Common sense tells us that an out-of-control Congress is not going to rein in its own power. The American Founders predicted this might become the case, so they provided a way by which the state legislatures could propose and ratify corrective constitutional amendments without Congress being able to stop them.
This is the “state-application-and-convention” procedure of the Constitution’s Article V.
I became interested in this under-researched and much-misunderstood procedure about two years ago. Since that time I’ve done an incredible amount of historical and legal research on the topic, and published several articles about how the procedure is designed to work.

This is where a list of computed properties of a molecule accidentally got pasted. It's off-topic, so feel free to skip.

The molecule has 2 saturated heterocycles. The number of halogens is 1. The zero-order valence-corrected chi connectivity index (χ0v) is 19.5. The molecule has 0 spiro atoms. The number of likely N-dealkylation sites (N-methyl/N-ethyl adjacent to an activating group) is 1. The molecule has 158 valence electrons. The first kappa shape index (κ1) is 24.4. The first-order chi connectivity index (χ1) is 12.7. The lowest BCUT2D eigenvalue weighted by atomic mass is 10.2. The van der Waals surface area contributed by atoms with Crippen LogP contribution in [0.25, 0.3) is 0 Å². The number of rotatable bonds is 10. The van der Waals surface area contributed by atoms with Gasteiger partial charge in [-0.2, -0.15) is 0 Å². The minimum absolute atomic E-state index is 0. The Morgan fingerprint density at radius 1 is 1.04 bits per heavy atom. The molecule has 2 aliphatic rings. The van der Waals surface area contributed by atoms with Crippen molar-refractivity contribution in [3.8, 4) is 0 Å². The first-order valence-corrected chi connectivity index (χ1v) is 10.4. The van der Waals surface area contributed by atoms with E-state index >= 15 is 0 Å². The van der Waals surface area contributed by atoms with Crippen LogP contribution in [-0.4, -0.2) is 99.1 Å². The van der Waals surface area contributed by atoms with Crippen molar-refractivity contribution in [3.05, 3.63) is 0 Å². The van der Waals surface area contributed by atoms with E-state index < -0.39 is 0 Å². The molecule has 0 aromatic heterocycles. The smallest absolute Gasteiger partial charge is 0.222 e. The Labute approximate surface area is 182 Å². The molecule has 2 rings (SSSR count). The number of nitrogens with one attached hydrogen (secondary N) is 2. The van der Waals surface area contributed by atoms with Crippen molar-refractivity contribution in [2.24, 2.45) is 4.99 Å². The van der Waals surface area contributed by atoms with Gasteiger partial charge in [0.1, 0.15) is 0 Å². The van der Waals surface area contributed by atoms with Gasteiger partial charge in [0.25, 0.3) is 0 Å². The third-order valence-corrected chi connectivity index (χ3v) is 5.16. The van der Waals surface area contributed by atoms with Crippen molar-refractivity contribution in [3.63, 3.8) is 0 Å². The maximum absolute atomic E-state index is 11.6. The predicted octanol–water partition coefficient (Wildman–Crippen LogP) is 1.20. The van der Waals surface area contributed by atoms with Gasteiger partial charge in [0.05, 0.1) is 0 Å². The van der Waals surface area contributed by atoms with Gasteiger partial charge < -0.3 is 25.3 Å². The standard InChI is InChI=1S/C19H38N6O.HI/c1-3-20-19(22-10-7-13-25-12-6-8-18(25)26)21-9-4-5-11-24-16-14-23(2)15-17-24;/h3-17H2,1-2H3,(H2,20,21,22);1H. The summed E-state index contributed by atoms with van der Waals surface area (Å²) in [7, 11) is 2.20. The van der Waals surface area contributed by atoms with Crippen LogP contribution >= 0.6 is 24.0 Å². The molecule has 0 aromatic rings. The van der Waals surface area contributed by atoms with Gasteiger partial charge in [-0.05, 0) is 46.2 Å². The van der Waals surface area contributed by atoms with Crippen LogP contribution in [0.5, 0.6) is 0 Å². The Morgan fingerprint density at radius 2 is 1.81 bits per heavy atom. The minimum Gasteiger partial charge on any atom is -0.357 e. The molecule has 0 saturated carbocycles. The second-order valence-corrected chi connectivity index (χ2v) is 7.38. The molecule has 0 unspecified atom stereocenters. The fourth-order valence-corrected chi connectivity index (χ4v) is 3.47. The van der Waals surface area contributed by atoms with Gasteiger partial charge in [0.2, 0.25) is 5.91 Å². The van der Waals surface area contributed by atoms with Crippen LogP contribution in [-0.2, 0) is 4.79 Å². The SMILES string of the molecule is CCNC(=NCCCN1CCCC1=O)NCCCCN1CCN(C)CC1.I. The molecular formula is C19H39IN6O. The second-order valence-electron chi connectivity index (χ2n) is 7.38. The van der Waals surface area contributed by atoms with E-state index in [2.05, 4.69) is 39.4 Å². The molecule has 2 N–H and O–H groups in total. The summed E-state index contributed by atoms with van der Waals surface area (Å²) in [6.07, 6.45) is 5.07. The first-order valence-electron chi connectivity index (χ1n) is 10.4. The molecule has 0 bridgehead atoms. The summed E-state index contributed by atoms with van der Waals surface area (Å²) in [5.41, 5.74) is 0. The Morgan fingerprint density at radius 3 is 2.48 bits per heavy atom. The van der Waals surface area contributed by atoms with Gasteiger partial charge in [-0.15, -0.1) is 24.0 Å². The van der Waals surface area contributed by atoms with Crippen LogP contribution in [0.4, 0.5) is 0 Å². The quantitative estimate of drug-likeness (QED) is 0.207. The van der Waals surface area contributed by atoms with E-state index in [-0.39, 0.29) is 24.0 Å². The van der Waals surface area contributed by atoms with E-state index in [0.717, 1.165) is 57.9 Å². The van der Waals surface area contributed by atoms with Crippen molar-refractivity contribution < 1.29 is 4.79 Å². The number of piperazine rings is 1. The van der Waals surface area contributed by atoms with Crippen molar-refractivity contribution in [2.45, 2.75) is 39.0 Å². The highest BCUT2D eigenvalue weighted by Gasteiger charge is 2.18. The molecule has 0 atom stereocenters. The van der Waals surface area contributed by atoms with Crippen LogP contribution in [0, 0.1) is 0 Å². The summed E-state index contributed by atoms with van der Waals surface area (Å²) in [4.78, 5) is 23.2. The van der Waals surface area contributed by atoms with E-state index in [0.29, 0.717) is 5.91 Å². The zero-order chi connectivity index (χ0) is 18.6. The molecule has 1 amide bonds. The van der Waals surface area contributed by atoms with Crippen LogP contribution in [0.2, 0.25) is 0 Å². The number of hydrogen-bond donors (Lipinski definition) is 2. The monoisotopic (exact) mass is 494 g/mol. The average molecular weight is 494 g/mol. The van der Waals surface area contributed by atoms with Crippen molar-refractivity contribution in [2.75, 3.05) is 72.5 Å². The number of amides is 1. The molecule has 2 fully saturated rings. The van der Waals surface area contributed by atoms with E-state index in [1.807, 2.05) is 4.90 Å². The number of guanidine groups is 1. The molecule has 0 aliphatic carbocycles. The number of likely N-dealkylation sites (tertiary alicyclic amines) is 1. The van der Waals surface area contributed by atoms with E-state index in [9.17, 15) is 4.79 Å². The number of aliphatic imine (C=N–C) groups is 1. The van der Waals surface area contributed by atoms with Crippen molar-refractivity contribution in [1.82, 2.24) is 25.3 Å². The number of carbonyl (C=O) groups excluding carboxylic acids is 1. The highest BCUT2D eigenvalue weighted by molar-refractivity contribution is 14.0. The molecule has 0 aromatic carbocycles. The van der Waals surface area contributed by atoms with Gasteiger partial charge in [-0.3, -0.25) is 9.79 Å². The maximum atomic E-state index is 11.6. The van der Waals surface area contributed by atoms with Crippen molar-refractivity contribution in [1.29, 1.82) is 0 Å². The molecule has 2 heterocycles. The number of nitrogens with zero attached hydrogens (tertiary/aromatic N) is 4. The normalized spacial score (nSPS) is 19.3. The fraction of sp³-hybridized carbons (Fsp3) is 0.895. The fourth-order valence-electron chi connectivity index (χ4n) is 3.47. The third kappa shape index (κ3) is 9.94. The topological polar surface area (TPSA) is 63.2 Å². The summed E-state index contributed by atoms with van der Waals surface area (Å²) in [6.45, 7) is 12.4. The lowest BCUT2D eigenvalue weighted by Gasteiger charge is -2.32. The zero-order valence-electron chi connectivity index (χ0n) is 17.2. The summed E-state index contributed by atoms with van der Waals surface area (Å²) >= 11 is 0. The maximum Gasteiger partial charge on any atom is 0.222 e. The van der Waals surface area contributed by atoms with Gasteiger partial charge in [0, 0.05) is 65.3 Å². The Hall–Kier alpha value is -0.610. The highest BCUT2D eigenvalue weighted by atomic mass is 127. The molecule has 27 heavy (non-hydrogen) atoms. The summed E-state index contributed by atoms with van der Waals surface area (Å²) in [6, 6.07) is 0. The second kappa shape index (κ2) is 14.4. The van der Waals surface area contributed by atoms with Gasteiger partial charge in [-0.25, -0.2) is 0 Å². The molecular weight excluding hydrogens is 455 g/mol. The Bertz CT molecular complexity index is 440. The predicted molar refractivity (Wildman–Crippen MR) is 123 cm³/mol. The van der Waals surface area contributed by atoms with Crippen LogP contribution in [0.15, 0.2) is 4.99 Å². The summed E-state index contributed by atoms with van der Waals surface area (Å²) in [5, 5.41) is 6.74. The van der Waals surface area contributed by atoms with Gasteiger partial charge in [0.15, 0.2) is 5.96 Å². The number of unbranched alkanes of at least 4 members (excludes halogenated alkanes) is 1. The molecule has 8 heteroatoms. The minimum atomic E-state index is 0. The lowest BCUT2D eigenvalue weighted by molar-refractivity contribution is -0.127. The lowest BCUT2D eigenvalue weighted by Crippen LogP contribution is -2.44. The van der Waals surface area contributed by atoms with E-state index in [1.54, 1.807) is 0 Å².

Although we’ve never had an Article V convention, the states have issued hundreds of applications for amendments conventions, and in doing so have forced some important changes. Also, the courts have issued many Article V cases, which shed valuable light on the subject.
Check out my newly-published Independence Institute paper: Amending the Constitution by Convention: Lessons for Today from the Constitution’s First Century. It tells the fascinating story about how the states used the process between 1789 and 1913—sometimes with great success. This II paper is an amended version of an earlier study done for our friends at the Goldwater Institute, who have done much to promote public education about this little-known part of the Constitution.